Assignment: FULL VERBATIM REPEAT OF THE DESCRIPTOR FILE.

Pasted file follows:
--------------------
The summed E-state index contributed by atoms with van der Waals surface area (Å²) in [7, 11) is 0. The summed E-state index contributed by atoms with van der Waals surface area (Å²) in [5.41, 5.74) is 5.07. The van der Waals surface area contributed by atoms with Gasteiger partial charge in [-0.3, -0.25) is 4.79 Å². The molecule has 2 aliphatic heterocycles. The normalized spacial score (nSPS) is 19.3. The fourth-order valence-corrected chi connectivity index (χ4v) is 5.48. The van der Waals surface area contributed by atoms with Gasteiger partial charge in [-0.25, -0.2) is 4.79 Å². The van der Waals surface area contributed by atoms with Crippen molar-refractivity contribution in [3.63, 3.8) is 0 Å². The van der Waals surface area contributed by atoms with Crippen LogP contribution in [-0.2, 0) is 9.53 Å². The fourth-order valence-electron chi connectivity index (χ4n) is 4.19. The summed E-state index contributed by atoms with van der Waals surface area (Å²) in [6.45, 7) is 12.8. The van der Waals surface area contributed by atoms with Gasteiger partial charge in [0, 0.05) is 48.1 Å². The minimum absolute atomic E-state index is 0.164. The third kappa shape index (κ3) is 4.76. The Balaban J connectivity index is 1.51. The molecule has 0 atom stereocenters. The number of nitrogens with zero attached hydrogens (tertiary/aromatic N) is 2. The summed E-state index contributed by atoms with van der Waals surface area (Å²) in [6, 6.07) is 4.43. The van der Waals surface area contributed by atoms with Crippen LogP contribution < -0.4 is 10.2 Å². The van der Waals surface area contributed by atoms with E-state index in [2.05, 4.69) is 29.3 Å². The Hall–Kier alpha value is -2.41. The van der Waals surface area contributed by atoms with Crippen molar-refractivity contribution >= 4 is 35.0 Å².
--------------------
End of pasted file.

The summed E-state index contributed by atoms with van der Waals surface area (Å²) in [7, 11) is 0. The summed E-state index contributed by atoms with van der Waals surface area (Å²) in [5.41, 5.74) is 5.07. The van der Waals surface area contributed by atoms with Gasteiger partial charge in [-0.3, -0.25) is 4.79 Å². The molecule has 2 aliphatic heterocycles. The normalized spacial score (nSPS) is 19.3. The fourth-order valence-corrected chi connectivity index (χ4v) is 5.48. The van der Waals surface area contributed by atoms with Gasteiger partial charge in [-0.25, -0.2) is 4.79 Å². The van der Waals surface area contributed by atoms with Crippen molar-refractivity contribution in [3.63, 3.8) is 0 Å². The van der Waals surface area contributed by atoms with Crippen LogP contribution in [-0.2, 0) is 9.53 Å². The fourth-order valence-electron chi connectivity index (χ4n) is 4.19. The summed E-state index contributed by atoms with van der Waals surface area (Å²) in [6.45, 7) is 12.8. The van der Waals surface area contributed by atoms with Gasteiger partial charge in [0, 0.05) is 48.1 Å². The minimum absolute atomic E-state index is 0.164. The third kappa shape index (κ3) is 4.76. The Balaban J connectivity index is 1.51. The molecule has 0 atom stereocenters. The number of nitrogens with zero attached hydrogens (tertiary/aromatic N) is 2. The summed E-state index contributed by atoms with van der Waals surface area (Å²) in [6, 6.07) is 4.43. The van der Waals surface area contributed by atoms with Crippen LogP contribution < -0.4 is 10.2 Å². The van der Waals surface area contributed by atoms with E-state index in [2.05, 4.69) is 29.3 Å². The Hall–Kier alpha value is -2.41. The van der Waals surface area contributed by atoms with Crippen molar-refractivity contribution >= 4 is 35.0 Å².